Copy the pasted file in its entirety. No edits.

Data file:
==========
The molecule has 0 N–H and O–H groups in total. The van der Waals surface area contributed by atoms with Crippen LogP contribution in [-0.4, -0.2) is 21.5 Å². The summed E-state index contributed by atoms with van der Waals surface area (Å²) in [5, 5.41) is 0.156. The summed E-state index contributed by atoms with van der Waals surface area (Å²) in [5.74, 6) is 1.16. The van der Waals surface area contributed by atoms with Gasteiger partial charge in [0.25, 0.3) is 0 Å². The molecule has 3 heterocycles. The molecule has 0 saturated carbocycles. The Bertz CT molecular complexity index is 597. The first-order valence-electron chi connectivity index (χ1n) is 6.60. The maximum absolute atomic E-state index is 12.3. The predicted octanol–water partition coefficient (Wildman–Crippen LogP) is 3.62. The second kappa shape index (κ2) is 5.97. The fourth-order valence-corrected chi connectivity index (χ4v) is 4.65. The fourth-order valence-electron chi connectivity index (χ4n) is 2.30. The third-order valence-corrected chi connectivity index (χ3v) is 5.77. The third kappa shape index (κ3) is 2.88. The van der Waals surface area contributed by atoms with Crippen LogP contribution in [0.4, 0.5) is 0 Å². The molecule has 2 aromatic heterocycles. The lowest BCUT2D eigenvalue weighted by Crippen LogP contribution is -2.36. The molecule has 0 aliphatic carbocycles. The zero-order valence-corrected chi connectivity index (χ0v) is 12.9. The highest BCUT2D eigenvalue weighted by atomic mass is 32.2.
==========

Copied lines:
The molecule has 0 N–H and O–H groups in total. The van der Waals surface area contributed by atoms with Crippen LogP contribution in [-0.4, -0.2) is 21.5 Å². The summed E-state index contributed by atoms with van der Waals surface area (Å²) in [5, 5.41) is 0.156. The summed E-state index contributed by atoms with van der Waals surface area (Å²) in [5.74, 6) is 1.16. The van der Waals surface area contributed by atoms with Gasteiger partial charge in [0.25, 0.3) is 0 Å². The molecule has 3 heterocycles. The molecule has 0 saturated carbocycles. The Bertz CT molecular complexity index is 597. The first-order valence-electron chi connectivity index (χ1n) is 6.60. The maximum absolute atomic E-state index is 12.3. The predicted octanol–water partition coefficient (Wildman–Crippen LogP) is 3.62. The second kappa shape index (κ2) is 5.97. The fourth-order valence-corrected chi connectivity index (χ4v) is 4.65. The fourth-order valence-electron chi connectivity index (χ4n) is 2.30. The third-order valence-corrected chi connectivity index (χ3v) is 5.77. The third kappa shape index (κ3) is 2.88. The van der Waals surface area contributed by atoms with Crippen LogP contribution in [0.4, 0.5) is 0 Å². The molecule has 2 aromatic heterocycles. The lowest BCUT2D eigenvalue weighted by Crippen LogP contribution is -2.36. The molecule has 0 aliphatic carbocycles. The zero-order valence-corrected chi connectivity index (χ0v) is 12.9. The highest BCUT2D eigenvalue weighted by atomic mass is 32.2.